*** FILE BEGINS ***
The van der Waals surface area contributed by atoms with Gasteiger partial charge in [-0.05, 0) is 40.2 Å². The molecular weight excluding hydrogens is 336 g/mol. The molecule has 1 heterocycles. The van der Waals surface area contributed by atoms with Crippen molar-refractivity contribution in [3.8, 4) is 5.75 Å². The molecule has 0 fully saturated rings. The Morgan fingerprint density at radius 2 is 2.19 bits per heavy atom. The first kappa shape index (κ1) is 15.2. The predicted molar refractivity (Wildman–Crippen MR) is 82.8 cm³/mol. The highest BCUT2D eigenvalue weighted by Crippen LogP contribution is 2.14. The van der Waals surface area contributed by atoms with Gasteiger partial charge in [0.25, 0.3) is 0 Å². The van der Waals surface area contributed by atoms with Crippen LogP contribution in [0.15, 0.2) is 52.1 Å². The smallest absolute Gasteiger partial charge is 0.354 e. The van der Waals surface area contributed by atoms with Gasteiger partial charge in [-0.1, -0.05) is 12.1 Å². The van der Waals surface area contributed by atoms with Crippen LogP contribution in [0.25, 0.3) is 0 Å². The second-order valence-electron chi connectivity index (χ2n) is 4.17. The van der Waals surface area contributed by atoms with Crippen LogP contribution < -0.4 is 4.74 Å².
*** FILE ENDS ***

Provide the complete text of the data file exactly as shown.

The van der Waals surface area contributed by atoms with Gasteiger partial charge in [-0.05, 0) is 40.2 Å². The molecular weight excluding hydrogens is 336 g/mol. The molecule has 1 heterocycles. The van der Waals surface area contributed by atoms with Crippen molar-refractivity contribution in [3.8, 4) is 5.75 Å². The molecule has 0 fully saturated rings. The Morgan fingerprint density at radius 2 is 2.19 bits per heavy atom. The first kappa shape index (κ1) is 15.2. The predicted molar refractivity (Wildman–Crippen MR) is 82.8 cm³/mol. The highest BCUT2D eigenvalue weighted by Crippen LogP contribution is 2.14. The van der Waals surface area contributed by atoms with Gasteiger partial charge in [0.25, 0.3) is 0 Å². The van der Waals surface area contributed by atoms with Crippen LogP contribution in [0.15, 0.2) is 52.1 Å². The smallest absolute Gasteiger partial charge is 0.354 e. The van der Waals surface area contributed by atoms with Gasteiger partial charge in [-0.1, -0.05) is 12.1 Å². The van der Waals surface area contributed by atoms with Crippen LogP contribution in [0.25, 0.3) is 0 Å². The second-order valence-electron chi connectivity index (χ2n) is 4.17. The van der Waals surface area contributed by atoms with Crippen LogP contribution < -0.4 is 4.74 Å².